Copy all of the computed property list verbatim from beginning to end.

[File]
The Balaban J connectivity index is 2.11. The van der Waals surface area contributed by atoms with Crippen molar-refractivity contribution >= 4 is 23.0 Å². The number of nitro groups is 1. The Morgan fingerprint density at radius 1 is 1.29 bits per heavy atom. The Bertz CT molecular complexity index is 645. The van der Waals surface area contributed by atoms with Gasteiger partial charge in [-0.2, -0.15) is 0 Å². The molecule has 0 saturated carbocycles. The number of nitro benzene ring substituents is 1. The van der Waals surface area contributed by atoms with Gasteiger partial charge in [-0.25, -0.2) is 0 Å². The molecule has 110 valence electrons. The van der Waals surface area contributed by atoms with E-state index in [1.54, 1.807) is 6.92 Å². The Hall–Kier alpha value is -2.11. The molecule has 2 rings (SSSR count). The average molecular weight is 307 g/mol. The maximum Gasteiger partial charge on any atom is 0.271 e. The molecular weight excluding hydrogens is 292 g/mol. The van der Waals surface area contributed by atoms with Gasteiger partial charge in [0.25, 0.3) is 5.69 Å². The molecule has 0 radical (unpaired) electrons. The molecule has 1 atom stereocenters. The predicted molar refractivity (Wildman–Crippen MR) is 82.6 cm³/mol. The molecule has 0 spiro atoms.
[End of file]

The Balaban J connectivity index is 2.11. The van der Waals surface area contributed by atoms with Crippen molar-refractivity contribution >= 4 is 23.0 Å². The number of nitro groups is 1. The Morgan fingerprint density at radius 1 is 1.29 bits per heavy atom. The Bertz CT molecular complexity index is 645. The van der Waals surface area contributed by atoms with Gasteiger partial charge in [-0.2, -0.15) is 0 Å². The molecule has 0 saturated carbocycles. The number of nitro benzene ring substituents is 1. The van der Waals surface area contributed by atoms with Gasteiger partial charge in [-0.25, -0.2) is 0 Å². The molecule has 110 valence electrons. The van der Waals surface area contributed by atoms with E-state index in [1.54, 1.807) is 6.92 Å². The Hall–Kier alpha value is -2.11. The molecule has 2 rings (SSSR count). The average molecular weight is 307 g/mol. The maximum Gasteiger partial charge on any atom is 0.271 e. The molecular weight excluding hydrogens is 292 g/mol. The van der Waals surface area contributed by atoms with Gasteiger partial charge in [0.25, 0.3) is 5.69 Å². The molecule has 0 radical (unpaired) electrons. The molecule has 1 atom stereocenters. The predicted molar refractivity (Wildman–Crippen MR) is 82.6 cm³/mol. The molecule has 0 spiro atoms.